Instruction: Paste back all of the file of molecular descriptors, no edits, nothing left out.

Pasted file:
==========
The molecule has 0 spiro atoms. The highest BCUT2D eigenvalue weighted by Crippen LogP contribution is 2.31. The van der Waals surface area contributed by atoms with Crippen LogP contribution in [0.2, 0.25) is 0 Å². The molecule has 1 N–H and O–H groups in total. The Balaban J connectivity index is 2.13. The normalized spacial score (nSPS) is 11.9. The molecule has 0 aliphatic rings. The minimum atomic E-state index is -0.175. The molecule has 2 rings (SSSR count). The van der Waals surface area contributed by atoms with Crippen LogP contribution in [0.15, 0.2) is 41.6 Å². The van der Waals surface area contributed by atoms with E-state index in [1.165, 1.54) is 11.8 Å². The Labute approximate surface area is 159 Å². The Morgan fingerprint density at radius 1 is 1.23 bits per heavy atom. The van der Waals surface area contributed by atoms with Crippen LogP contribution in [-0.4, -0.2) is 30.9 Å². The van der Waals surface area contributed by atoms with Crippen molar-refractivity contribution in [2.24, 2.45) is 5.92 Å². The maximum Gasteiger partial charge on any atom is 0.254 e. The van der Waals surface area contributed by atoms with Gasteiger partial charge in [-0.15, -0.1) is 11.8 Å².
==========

The molecule has 0 spiro atoms. The highest BCUT2D eigenvalue weighted by Crippen LogP contribution is 2.31. The van der Waals surface area contributed by atoms with Crippen LogP contribution in [0.2, 0.25) is 0 Å². The molecule has 1 N–H and O–H groups in total. The Balaban J connectivity index is 2.13. The normalized spacial score (nSPS) is 11.9. The molecule has 0 aliphatic rings. The minimum atomic E-state index is -0.175. The molecule has 2 rings (SSSR count). The van der Waals surface area contributed by atoms with Crippen LogP contribution in [0.15, 0.2) is 41.6 Å². The van der Waals surface area contributed by atoms with E-state index in [1.165, 1.54) is 11.8 Å². The Labute approximate surface area is 159 Å². The Morgan fingerprint density at radius 1 is 1.23 bits per heavy atom. The van der Waals surface area contributed by atoms with Crippen LogP contribution in [-0.4, -0.2) is 30.9 Å². The van der Waals surface area contributed by atoms with Crippen molar-refractivity contribution in [2.24, 2.45) is 5.92 Å². The maximum Gasteiger partial charge on any atom is 0.254 e. The van der Waals surface area contributed by atoms with Gasteiger partial charge in [-0.15, -0.1) is 11.8 Å².